Sec. 908. PERSONS ADVISING, INCITING, OR CONNIVING AT CRIMINAL OFFENSE TO BE CHARGED AS PRINCIPALS.—In prosecutions for any criminal offense all persons advising, inciting, or conniving at the offense, or aiding or abetting the principal offender, shall be charged as principals and not as accessories, the intent of this section being that as to all accessories before the fact the law heretofore applicable in cases of misdemeanor only shall apply to all crimes, whatever the punishment may be.

Sec. 909. ACCESSORIES.— Whoever shall be convicted of being an accessory after the fact to any crime punishable by death shall be punished by imprisonment for not more than twenty years. Whoever shall be convicted of being accessory after the fact to any crime punishable by imprisonment shall be punished by a fine or imprisonment, or both, as the case may be, not more than one-half the maximum fine or imprisonment, or both, to which the principal offender may be subjected.

Sec. 910. PUNISHMENT FOR OFFENSES NOT COVERED BY PROVISIONS OF CODE.—Whoever shall be convicted of any criminal offense not covered by the provisions of any section of this code, or of any general law of the United States not locally inapplicable in the District of Columbia, shall be punished by a fine not exceeding one thousand dollars or by imprisonment for not more than five years, or both.

CHAPTER XX.

CRIMINAL PROCEDURE.

Sec. 911. SEARCHES.-Upon complaint, under oath, before the police court, or a justice of the peace, setting forth that the affiant believes and has good cause to believe that there are concealed in any house or place articles stolen, taken by robbers, embezzled, or obtained by false pretenses, forged or counterfeited coin, stamps, labels, bank bills or other instruments, or dies, plates, stamps, or brands for making the same, books or printed papers, drawings, engravings, photographs, or pictures of an indecent or obscene character, or instruments for immoral use, or any gaming table, device, or apparatus kept for the purpose of unlawful gaming, or any lottery tickets or lottery policies, particularly describing the house or place to be searched, the things to be seized, substantially alieging the offense in relation thereto and describing the person to be seized, the said court or justice may issue a warrant to the marshal or any officer of the police commanding him to search such house or place for the property or other things, and, if found, to bring the same, together with the person to be seized, before the police court.

The said warrant shall have annexed to it or inserted therein a copy of the affidavit upon which it is issued, and may be substantially in the form following: Whereas there has been filed before

an affidavit, of which the following is a copy (here insert): These are therefore to command you to enter (here describe the place) and there diligently search for the said articles, goods or chattels in the said aflidavit described, and that you bring the same, or any part thereof, found on said search and also the body of

before the police court, to be dealt with and disposed of according to law.

Sec. 912. When the warrant is executed by the seizure of the property or things described therein, the said property or things shall be delivered to the marshal, and shall be safely kept to be used as evidence.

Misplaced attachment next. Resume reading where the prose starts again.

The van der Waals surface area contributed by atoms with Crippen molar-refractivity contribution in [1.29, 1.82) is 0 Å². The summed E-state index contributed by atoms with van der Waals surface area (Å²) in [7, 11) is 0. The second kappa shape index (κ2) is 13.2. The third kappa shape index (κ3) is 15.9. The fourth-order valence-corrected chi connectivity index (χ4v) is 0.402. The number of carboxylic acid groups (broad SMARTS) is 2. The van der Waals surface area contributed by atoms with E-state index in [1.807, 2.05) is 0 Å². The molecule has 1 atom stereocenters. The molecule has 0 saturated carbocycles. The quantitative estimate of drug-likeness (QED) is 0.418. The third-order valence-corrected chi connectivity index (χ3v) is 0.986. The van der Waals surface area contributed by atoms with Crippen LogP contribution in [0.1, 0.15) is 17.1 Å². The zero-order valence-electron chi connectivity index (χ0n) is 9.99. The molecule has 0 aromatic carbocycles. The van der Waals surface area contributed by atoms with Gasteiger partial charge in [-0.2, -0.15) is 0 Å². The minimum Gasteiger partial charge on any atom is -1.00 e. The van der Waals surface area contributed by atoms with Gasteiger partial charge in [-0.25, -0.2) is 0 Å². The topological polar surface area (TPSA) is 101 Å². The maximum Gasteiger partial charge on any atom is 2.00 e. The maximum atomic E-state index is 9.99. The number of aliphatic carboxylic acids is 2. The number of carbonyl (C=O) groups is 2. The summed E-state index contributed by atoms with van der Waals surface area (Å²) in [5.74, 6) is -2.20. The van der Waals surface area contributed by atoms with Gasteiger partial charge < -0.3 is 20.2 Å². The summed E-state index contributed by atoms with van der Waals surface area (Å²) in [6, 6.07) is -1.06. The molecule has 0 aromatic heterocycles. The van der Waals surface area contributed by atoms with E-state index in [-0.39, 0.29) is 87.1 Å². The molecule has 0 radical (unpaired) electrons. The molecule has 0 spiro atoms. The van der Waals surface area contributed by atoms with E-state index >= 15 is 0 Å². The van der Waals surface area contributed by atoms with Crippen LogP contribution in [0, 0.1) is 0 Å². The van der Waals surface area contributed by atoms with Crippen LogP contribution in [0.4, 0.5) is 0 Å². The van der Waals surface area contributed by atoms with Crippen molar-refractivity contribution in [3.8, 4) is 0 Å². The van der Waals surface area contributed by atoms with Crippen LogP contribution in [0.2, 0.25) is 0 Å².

Sec. 913. If upon the examination the court is satisfied that the offense charged with reference to the things seized has been committed, the party accused shall be committed for trial or held to bail, and said things shall remain in the custody of the marshal until the accused is tried or the right of the claimant to said things is otherwise ascertained.

Sec. 914. If the accused be discharged, the property or other things seized shall be returned to the person in whose possession they were found. If he be convicted, the property stolen, embezzled, or obtained by false pretenses shall be returned to its owner, and the other articles before described shall be destroyed, under direction of the court.

Sec. 915. OFFENSES THAT MAY BE JOINED. An indictment for larceny may contain a count for obtaining the same property by false

pretenses, a count for embezzlement thereof, and a count for receiving or concealing the same property, knowing it to be stolen or embezzled, or any of such counts, and the jury may convict of any of such offenses, and may find any or all of the persons indicted guilty of any of said offenses.

Sec. 916. DESCRIPTION OF MONEY.-In every indictment, except for forgery, in which it is necessary to make an averment as to any money or bank bill or notes, United States Treasury notes, postal and fractional currency, or other bills, bonds, or notes, issued by lawful authority and intended to pass and circulate as money, it shall be sufficient to describe such money, bills, notes, currency, or bonds simply as money, without specifying any particular coin, note, bill, or bond; and such allegation shall be sustained by proof that the accused has stolen or embezzled any amount of coin, or any such note, bill, currency, or bond, although the particular amount or species of such coin, note, bill, currency, or bond be not proved.

Sec. 917. INTENT TO DEFRAUD.-In an indictment in which it is necessary to allege an intent to defraud, it shall be sufficient to allege that the party accused did the act complained of with intent to defraud, without alleging an intent to defraud any particular person or body corporate; and on the trial of such an indictment it shall not be necessary to prove an intent to defraud any particular person, but it shall be sufficient to prove a general intent to defraud.